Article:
Jan 26, 2012 Russ Tarby Uncategorized
No wonder Jack Lipton calls himself “Forgotten Boy.”
In the late-1970s, he was the leather-clad lead singer for the Syracuse rock band The Penetrators. Heavily influenced by the Rolling Stones, the back-to-basics quartet released several seven-inch singles with titles like “Teenage Lifestyle” and “Rock’n’Roll Face.”
Hardly anybody bought them.
Though heralded by a handful of local punk-rock cognoscenti, The Penetrators — Lipton, Eliot “Spike” Kagan, bassist Paul Bawol and drummer Curtis Seals — disbanded in 1985.
Hardly anybody missed them.
The Penetrators’ singles were compiled by Venus Records on the 1988 LP called, “Kings of Basement Rock.” Other anthologists from California to Italy included Penetrators’ cuts on their retro-collections.
Hardly anybody paid attention.
Doyle drops in
In 2008, Lipton and Kagan reunited to wax a new disc called “Bad Woman” on which Lipton sang a menacing rendition of Sam the Sham’s “Li’l Red Riding Hood.”
Hardly anybody noticed.
But “Bad Woman” had good mojo. Syracuse guitar god Mark Doyle guested on the disc, adding some oomph to tracks like “Talk Talk” and “The Last Time.”
“I had a ball, and I filed it in my memory for future use,” Doyle remembered. A few years later, when Doyle started a British blues-rock cover band called Mark Doyle & The Maniacs, “I thought of Jack immediately,” he said.
So Lipton sang lead for The Maniacs, and the band won Syracuse Area Music Awards in 2009 and 2011 and both times Lipton stood at the podium with his fellow Maniacs, trophy in hand.
Lipton has spent years blowing the roofs off of West End garages and sweating it out in dank basement studios from DeWitt to Des Plaines.
Somebody had finally noticed!
So, The Maniacs’ success notwithstanding, you can understand why Lipton titled his new solo CD “Forgotten Boy.” He may be 56 now, but — remember this — “Penetrator Jack” keeps rockin’ like a derecho.
The disc opens with the sound of helicopter rotors and police sirens and a dispatcher’s live-wire voice introducing “Maniac,” in which the singer’s persona, released after 20 years in the big house, proclaims “I’m a maniac for you, girl!” The six-minute story-song — which first appeared on The Maniacs’ “Comin’ Home” CD — is a perfect vehicle for Lipton’s declarative, deep-voiced delivery well-complemented by Doyle’s tuneful and trebly guitar lines.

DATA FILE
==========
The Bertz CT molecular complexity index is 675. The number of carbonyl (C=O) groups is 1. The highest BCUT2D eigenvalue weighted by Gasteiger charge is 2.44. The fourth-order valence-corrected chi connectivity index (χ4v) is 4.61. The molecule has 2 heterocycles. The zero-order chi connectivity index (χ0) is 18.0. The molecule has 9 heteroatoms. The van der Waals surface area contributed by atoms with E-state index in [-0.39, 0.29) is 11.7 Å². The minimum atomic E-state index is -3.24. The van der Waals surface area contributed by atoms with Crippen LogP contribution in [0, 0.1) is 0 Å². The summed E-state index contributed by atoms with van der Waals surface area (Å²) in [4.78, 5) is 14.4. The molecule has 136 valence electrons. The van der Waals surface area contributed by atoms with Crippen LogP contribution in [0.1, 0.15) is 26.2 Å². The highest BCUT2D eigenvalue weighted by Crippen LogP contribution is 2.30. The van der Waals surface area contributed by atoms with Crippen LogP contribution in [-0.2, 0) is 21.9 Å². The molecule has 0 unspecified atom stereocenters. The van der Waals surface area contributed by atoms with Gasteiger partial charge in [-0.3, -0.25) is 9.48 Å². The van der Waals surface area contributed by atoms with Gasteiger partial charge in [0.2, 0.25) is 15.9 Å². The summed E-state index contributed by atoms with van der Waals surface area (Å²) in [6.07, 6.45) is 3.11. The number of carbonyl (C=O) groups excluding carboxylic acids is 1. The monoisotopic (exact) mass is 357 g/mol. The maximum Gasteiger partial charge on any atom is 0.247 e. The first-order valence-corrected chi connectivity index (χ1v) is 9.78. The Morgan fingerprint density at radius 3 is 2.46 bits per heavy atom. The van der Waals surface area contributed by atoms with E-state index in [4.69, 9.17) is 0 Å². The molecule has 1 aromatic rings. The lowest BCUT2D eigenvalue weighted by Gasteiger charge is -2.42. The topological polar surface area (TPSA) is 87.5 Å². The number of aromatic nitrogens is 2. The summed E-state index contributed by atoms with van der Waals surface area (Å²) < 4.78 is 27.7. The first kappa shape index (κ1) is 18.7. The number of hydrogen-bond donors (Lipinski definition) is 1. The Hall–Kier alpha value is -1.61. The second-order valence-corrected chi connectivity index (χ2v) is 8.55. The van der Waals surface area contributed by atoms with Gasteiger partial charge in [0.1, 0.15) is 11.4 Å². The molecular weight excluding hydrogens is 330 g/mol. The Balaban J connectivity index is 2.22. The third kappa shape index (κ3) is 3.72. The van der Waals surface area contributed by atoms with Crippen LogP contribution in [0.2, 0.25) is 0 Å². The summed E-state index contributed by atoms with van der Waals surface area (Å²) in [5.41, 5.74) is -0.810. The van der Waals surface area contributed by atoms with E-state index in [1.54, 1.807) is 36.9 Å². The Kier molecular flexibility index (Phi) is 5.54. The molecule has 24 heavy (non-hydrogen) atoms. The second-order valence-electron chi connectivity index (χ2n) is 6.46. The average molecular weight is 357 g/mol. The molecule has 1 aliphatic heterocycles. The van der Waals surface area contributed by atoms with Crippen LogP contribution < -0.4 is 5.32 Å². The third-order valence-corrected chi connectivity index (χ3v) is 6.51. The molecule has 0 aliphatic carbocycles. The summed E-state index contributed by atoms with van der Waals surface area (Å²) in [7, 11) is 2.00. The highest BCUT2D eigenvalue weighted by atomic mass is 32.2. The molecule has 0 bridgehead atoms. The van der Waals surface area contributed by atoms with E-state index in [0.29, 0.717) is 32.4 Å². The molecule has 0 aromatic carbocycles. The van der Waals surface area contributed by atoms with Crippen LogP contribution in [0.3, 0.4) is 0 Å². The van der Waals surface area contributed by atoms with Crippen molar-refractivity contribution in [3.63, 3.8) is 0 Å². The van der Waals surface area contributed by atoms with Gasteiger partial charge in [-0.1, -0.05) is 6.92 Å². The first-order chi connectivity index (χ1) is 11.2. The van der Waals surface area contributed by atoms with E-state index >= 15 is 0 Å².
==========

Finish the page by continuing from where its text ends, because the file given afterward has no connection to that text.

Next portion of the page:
“Maniac” was co-written by Doyle but Lipton collaborated with Maniacs’ second guitarist Terry Quill on three tracks, the rhythmic and relentless “She’s Gonna Remind You,” the staccato “What She Said” and “Somebody,” which sounds like the Hollies on crystal meth.
“What She Said” pulls you in with its clipped verses offset by an unusually tender chorus all supported by a nifty guitar-powered arrangement. Doyle knows how to bring it down for the choruses before making like a jackhammer on the instrumental leads.
On the other hand, the Stax-like “Take Me Back” — co-written by Lipton and guitarist Norm Phillips — features a horn arrangement that gives the tune solid backbone, a fine foundation for Jack’s gritty, sometimes soulful vocals. Doyle’s guitar lines behind Lipton’s recitation parallels the singer’s plaintive entreaties before the B3 takes over and the horns – trumpeter Jeff Stockham and tenor saxophonist Mike Dubaniewicz — drive it home.
‘Gotta Have Her’
A couple covers and a couple Penetrators “classics” complete the disc. Willie Dixon’s “Back Door Man” lets Lipton show a libidinous side, a thumping “It’s My Life” outdoes the Animals, and the three late-70s tracks offer perspective on Lipton’s progression over the years. On the old stuff, his voice is higher, his volume louder and his phasing more haphazard.
“Gotta Have Her” was the Penetrators’ first single in 1976, “No. 1 Band in Town” was a tongue-in-cheek band anthem featuring prominent use of the F-word, while “Search and Destroy” was produced by drummer Ducky Carlisle and features the rudimentary guitar stylings of The Flashcubes’ Paul Armstrong.
Lipton’s ready for his rediscovery. He was interviewed Jan. 15 on the Rochester Institute of Technology radio station, and he hopes to schedule some CD-release gigs by springtime; jackpenetrator.com.
I’ll never forget the first time I caught fiddler Hal Casey up close and personal. It was summer 1974 at a parking-lot pickin’ session alongside a performers’ schoolbus-cum-tour bus at a bluegrass festival outside Hannibal. Hal wore his usual wide-brimmed hat with domed crown and a feather.
But he wasn’t playing his usual bluegrass. He was bowing the blues – deep, dark, blue notes so full of tone and feeling they quickly attracted a circle of awestruck listeners who surrounded the inner circle of four or five musicians.
A big-boned, beer-bellied white girl in OshKosh B’Gosh overalls faced Hal directly as she belted out the world-weary words, and Hal answered each moanin’ phrase with fiddle riffs that grew more ferocious as the tune unwound.
When it was over, the over-sized singer threw her meaty arms around Hal’s neck and he smiled widely. The transfixed audience exploded with cheers and raised cans of Genny Cream. It was one of those rare musical moments, one for the memory banks.
Hal Casey was playin’ the blues!
Former state fiddle champion and Syracuse Area Music Awards Hall of Famer Hal Casey died Jan. 17 at age 83.